Liberty Hall is suitably named. Alexander H. Stephens, the plantation’s owner, was known to treat his slaves very well. So much so that most of his slaves chose to work for him as free men following the liberation. Stephens was the Vice President of the Confederacy between 1861 and 1865, a member of the House of Representatives between 1873 and 1882 and the Governor of the state of Georgia between 1882 and 1883. Liberty Hall was built in Crawfordville, Georgia, between 1872 and 1875 on a site that Stephens had bought in 1845. Most of the simple but beautiful house is well-preserved and is now a museum.
3. Monticello, Virginia
Monticello is now a UNESCO World Heritage Site. It is much more than a plantation home but primarily it is part of the plantation estate that Thomas Jefferson, the third President of the US, inherited from his father. Jefferson designed and built the imposing mansion using slave labor from the plantation in 1772. He borrowed the neoclassical design from the Italian Renaissance school of architecture and added his own distinctive style to create this grand mansion. Jefferson is buried on the Monticello grounds and it is now a National Historic Landmark.
2. Belle Mont Mansion, Alabama
Built atop a hill, the Belle Mont is a classic Palladian or Jeffersonian-style plantation house in Colbert County, Alabama. This mansion was built between 1828 and 1832 to be the residence of Dr. Alexander W. Mitchell. While the architect’s name remains unknown, experts believe that architect may have been directly associated with Thomas Jefferson. This plantation home is one of the best preserved in the country and was added to the National Register of Historic Places in 1982. The architectural significance of this mansion makes it well worth a visit.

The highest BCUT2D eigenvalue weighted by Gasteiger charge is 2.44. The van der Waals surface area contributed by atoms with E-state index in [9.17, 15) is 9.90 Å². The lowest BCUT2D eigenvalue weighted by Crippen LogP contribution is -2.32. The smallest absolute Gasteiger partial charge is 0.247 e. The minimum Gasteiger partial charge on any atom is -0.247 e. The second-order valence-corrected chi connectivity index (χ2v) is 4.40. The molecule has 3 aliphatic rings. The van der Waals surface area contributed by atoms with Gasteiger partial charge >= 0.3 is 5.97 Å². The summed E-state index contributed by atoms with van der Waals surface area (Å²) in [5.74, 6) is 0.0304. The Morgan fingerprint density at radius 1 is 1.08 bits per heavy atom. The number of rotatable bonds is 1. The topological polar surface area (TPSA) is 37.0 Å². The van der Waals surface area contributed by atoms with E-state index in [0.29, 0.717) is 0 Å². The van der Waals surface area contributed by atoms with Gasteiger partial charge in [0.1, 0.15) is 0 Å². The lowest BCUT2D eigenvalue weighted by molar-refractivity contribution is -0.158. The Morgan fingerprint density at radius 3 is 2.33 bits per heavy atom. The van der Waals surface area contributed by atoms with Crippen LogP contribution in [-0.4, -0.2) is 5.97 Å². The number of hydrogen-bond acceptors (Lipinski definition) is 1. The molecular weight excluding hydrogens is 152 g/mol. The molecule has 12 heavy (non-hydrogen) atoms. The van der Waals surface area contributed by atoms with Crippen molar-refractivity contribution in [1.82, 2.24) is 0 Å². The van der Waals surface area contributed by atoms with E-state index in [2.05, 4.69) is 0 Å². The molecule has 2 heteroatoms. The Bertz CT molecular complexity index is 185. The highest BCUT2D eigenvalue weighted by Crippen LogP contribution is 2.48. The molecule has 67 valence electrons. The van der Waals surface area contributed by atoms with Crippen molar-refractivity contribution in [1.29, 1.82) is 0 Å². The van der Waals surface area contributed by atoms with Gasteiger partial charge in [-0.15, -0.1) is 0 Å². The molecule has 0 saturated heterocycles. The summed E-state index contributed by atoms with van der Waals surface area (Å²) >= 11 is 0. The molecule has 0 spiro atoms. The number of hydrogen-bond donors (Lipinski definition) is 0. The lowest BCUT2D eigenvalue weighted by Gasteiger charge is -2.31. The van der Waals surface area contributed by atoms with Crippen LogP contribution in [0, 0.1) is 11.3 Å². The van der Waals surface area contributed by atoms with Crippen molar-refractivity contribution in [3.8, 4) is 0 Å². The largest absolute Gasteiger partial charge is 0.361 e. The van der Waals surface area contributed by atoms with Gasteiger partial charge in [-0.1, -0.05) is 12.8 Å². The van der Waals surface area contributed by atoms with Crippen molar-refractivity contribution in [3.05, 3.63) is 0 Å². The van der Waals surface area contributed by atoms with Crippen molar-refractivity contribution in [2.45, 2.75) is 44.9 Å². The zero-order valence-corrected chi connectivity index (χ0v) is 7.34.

1. Gaineswood Plantation, Alabama
The Gaineswood mansion now stands in Demopolis, Alabama, as a historic museum. This plantation home took nearly twenty years to complete and was built by General Nathan Bryan Whitfield on the estate he had bought from George S. Gaines. The Greek Revival style mansion was completed in 1861, a short while before the Civil War broke out. The domed ceilings, sprawling interiors, lavish furniture, and beautiful décor are still well preserved.